In Christianity it's widely believed that Joshua the high priest signified Messiah, especially due to the peculiarity in the phrase ''behold the man whose name is the branch'' alongside ''he shall build the temple of the LORD.''
And speak unto him, saying, Thus speaketh the LORD of hosts, saying, Behold the man whose name is The BRANCH; and he shall grow up out of his place, and he shall build the temple of the LORD:
Messiah's nature is also written about as being sinless, because He had to be ''the pure lamb of sacrifice.''
Now most characterisations of Messiah often highlight an aspect or more concerning His circumstances, be it His duties, His tribe, etc for example, Bezaleel for duties and tribe, Joshua for military leadership, a lamb of sacrifice for His sinless nature, etc.
Come to Joshua the highpriest and we collide with tradition or the norm, if you like, because Joshua's nature is indicated as a depiction of the circumstances of the fellow upon whose head a 'mitre' or crown is to be placed.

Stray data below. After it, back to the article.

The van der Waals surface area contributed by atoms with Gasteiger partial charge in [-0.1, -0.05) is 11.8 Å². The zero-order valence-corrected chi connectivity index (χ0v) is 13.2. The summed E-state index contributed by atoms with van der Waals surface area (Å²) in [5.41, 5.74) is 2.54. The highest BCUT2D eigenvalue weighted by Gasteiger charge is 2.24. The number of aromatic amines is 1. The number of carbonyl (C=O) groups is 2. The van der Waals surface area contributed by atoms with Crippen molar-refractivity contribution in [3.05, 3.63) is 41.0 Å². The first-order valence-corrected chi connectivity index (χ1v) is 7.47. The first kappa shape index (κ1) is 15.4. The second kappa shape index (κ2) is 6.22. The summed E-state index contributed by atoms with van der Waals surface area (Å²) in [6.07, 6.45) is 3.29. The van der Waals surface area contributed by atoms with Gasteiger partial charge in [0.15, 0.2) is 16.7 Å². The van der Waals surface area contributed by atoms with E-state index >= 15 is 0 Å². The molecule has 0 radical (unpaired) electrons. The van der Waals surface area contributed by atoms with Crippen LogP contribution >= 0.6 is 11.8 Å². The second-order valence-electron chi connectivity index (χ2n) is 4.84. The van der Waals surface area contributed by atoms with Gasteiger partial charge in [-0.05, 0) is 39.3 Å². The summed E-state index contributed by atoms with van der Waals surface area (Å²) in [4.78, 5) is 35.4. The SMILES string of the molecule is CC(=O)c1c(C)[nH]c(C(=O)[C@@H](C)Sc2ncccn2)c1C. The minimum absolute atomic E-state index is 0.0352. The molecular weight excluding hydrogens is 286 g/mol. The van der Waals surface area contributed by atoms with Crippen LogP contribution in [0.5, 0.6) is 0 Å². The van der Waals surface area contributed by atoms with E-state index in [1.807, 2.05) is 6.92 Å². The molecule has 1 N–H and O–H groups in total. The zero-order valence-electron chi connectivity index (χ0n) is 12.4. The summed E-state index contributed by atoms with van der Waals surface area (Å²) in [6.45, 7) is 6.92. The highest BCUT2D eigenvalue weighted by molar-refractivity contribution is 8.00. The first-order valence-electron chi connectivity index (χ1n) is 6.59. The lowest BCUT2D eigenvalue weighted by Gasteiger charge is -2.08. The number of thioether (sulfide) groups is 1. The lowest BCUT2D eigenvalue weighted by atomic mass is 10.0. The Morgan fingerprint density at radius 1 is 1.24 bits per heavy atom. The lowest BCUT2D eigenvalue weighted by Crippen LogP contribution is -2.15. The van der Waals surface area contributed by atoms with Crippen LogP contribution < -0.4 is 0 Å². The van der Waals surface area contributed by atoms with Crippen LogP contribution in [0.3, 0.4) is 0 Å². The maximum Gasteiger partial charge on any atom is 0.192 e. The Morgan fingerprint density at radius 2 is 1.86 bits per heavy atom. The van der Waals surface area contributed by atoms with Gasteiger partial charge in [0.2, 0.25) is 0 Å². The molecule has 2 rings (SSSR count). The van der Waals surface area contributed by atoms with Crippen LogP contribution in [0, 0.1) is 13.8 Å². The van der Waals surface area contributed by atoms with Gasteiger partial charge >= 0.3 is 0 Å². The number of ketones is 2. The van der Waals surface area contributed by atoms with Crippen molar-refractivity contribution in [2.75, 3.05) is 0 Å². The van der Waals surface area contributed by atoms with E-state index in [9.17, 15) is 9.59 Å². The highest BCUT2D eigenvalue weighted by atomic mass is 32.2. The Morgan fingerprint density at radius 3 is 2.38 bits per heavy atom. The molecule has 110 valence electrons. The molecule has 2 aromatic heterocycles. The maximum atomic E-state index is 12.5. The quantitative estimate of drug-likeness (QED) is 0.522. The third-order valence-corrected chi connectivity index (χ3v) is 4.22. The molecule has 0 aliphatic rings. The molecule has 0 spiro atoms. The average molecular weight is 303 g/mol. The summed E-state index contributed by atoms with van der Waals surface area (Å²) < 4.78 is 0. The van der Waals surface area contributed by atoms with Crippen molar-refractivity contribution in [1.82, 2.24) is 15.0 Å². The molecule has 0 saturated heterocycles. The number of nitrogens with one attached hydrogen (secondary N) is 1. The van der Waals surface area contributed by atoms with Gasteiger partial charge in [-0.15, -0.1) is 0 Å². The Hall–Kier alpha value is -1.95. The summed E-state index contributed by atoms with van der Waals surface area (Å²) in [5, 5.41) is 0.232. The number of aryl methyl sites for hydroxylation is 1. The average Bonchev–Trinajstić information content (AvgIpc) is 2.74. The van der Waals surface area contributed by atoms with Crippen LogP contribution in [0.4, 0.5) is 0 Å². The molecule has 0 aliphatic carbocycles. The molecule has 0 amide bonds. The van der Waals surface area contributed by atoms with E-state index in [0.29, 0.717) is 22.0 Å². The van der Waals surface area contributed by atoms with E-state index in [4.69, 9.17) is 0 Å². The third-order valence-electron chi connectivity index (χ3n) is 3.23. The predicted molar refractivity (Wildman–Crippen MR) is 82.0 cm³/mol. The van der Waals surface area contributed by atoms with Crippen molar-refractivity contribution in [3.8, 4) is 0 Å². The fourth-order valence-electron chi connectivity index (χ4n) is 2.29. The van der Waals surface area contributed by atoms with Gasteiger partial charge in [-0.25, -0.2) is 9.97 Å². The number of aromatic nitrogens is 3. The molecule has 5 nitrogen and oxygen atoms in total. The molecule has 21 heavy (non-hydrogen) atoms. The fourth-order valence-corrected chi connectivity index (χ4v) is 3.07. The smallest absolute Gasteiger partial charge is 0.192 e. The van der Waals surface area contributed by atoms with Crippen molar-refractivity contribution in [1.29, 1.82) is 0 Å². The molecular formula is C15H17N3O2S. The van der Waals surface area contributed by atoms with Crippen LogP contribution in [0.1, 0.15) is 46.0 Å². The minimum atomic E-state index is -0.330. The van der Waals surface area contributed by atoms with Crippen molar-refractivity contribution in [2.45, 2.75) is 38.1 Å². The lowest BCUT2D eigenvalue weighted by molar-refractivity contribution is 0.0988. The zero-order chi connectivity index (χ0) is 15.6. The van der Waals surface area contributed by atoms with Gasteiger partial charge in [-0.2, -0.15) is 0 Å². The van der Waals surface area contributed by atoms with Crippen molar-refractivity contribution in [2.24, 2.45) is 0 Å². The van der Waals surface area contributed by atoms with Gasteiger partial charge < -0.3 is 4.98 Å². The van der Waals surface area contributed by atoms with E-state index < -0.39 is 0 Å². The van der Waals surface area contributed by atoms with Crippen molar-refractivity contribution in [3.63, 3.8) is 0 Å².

3 Now Joshua was clothed with filthy garments and standing before the angel.
4 He spoke and said to those who were standing before him, saying, "Remove the filthy garments from him." Again he said to him, "See, I have taken your iniquity away from you and will clothe you with festal robes."
It's well known that filthy garments allude to unrighteous deeds which imply a sinful nature, even as verse 4 indicates, and to buttress which notion we have;
5 You meet him who rejoices in doing righteousness, Who remembers You in Your ways. Behold, You were angry, for we sinned, We continued in them a long time; And shall we be saved?
6 For all of us have become like one who is unclean, And all our righteous deeds are like a filthy garment; And all of us wither like a leaf, And our iniquities, like the wind, take us away."
On the back of this, how could ''Joshua'' depicted here as having a sinful nature, be the same Messiah who is the lamb of God, and said to have been 'tempted in all points as we are, yet without sin?''